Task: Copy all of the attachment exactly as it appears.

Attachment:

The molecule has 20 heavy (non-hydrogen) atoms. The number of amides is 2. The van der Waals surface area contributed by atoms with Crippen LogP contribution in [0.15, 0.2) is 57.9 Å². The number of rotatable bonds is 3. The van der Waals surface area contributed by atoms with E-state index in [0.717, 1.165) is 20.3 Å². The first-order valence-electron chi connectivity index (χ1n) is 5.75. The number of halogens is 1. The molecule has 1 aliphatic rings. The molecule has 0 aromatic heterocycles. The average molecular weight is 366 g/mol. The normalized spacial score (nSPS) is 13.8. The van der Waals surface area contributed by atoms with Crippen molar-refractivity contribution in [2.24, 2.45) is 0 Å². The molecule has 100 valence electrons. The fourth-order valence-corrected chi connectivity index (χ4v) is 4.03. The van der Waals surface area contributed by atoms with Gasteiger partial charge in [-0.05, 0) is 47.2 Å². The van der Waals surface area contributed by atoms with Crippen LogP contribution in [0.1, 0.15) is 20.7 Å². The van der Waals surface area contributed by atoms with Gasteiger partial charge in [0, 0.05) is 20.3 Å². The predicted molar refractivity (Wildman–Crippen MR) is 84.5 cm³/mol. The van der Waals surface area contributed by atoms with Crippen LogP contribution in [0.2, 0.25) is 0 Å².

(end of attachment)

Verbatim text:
The molecule has 20 heavy (non-hydrogen) atoms. The number of amides is 2. The van der Waals surface area contributed by atoms with Crippen LogP contribution in [0.15, 0.2) is 57.9 Å². The number of rotatable bonds is 3. The van der Waals surface area contributed by atoms with E-state index in [0.717, 1.165) is 20.3 Å². The first-order valence-electron chi connectivity index (χ1n) is 5.75. The number of halogens is 1. The molecule has 1 aliphatic rings. The molecule has 0 aromatic heterocycles. The average molecular weight is 366 g/mol. The normalized spacial score (nSPS) is 13.8. The van der Waals surface area contributed by atoms with Crippen molar-refractivity contribution in [2.24, 2.45) is 0 Å². The molecule has 100 valence electrons. The fourth-order valence-corrected chi connectivity index (χ4v) is 4.03. The van der Waals surface area contributed by atoms with Gasteiger partial charge in [-0.05, 0) is 47.2 Å². The van der Waals surface area contributed by atoms with Crippen LogP contribution in [0.1, 0.15) is 20.7 Å². The van der Waals surface area contributed by atoms with Gasteiger partial charge in [0, 0.05) is 20.3 Å². The predicted molar refractivity (Wildman–Crippen MR) is 84.5 cm³/mol. The van der Waals surface area contributed by atoms with Crippen LogP contribution in [0.2, 0.25) is 0 Å².